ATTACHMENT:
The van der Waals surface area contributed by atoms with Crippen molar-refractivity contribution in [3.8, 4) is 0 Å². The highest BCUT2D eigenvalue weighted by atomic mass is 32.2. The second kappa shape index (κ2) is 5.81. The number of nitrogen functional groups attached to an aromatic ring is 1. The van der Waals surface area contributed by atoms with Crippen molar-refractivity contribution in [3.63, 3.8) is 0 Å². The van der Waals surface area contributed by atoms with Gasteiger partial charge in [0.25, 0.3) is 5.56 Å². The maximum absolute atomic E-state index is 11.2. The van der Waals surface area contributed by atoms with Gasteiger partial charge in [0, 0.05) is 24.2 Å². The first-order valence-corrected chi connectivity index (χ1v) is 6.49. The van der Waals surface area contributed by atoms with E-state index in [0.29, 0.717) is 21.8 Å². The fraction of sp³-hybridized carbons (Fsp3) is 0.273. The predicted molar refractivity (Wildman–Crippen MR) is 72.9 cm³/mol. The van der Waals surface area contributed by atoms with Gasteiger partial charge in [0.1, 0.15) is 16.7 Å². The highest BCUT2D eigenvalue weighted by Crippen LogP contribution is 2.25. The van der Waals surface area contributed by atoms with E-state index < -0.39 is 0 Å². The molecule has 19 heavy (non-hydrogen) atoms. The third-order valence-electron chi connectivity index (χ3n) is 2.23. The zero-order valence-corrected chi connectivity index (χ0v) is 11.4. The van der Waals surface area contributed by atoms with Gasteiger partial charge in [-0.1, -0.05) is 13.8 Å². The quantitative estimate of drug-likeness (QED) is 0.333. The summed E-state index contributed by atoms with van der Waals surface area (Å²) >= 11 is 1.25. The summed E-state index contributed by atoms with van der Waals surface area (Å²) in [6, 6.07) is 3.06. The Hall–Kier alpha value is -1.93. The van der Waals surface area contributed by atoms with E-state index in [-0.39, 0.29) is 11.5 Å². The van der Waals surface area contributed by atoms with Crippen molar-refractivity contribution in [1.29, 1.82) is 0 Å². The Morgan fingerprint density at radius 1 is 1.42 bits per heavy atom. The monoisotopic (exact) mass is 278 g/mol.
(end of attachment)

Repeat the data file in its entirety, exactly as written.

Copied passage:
The van der Waals surface area contributed by atoms with Crippen molar-refractivity contribution in [3.8, 4) is 0 Å². The highest BCUT2D eigenvalue weighted by atomic mass is 32.2. The second kappa shape index (κ2) is 5.81. The number of nitrogen functional groups attached to an aromatic ring is 1. The van der Waals surface area contributed by atoms with Crippen molar-refractivity contribution in [3.63, 3.8) is 0 Å². The van der Waals surface area contributed by atoms with Gasteiger partial charge in [0.25, 0.3) is 5.56 Å². The maximum absolute atomic E-state index is 11.2. The van der Waals surface area contributed by atoms with Gasteiger partial charge in [0, 0.05) is 24.2 Å². The first-order valence-corrected chi connectivity index (χ1v) is 6.49. The van der Waals surface area contributed by atoms with E-state index in [0.29, 0.717) is 21.8 Å². The fraction of sp³-hybridized carbons (Fsp3) is 0.273. The predicted molar refractivity (Wildman–Crippen MR) is 72.9 cm³/mol. The van der Waals surface area contributed by atoms with Gasteiger partial charge in [0.1, 0.15) is 16.7 Å². The highest BCUT2D eigenvalue weighted by Crippen LogP contribution is 2.25. The van der Waals surface area contributed by atoms with E-state index < -0.39 is 0 Å². The molecule has 19 heavy (non-hydrogen) atoms. The third-order valence-electron chi connectivity index (χ3n) is 2.23. The zero-order valence-corrected chi connectivity index (χ0v) is 11.4. The van der Waals surface area contributed by atoms with Gasteiger partial charge in [-0.1, -0.05) is 13.8 Å². The quantitative estimate of drug-likeness (QED) is 0.333. The summed E-state index contributed by atoms with van der Waals surface area (Å²) >= 11 is 1.25. The summed E-state index contributed by atoms with van der Waals surface area (Å²) in [6, 6.07) is 3.06. The Hall–Kier alpha value is -1.93. The van der Waals surface area contributed by atoms with E-state index in [-0.39, 0.29) is 11.5 Å². The van der Waals surface area contributed by atoms with Crippen molar-refractivity contribution in [1.29, 1.82) is 0 Å². The Morgan fingerprint density at radius 1 is 1.42 bits per heavy atom. The monoisotopic (exact) mass is 278 g/mol.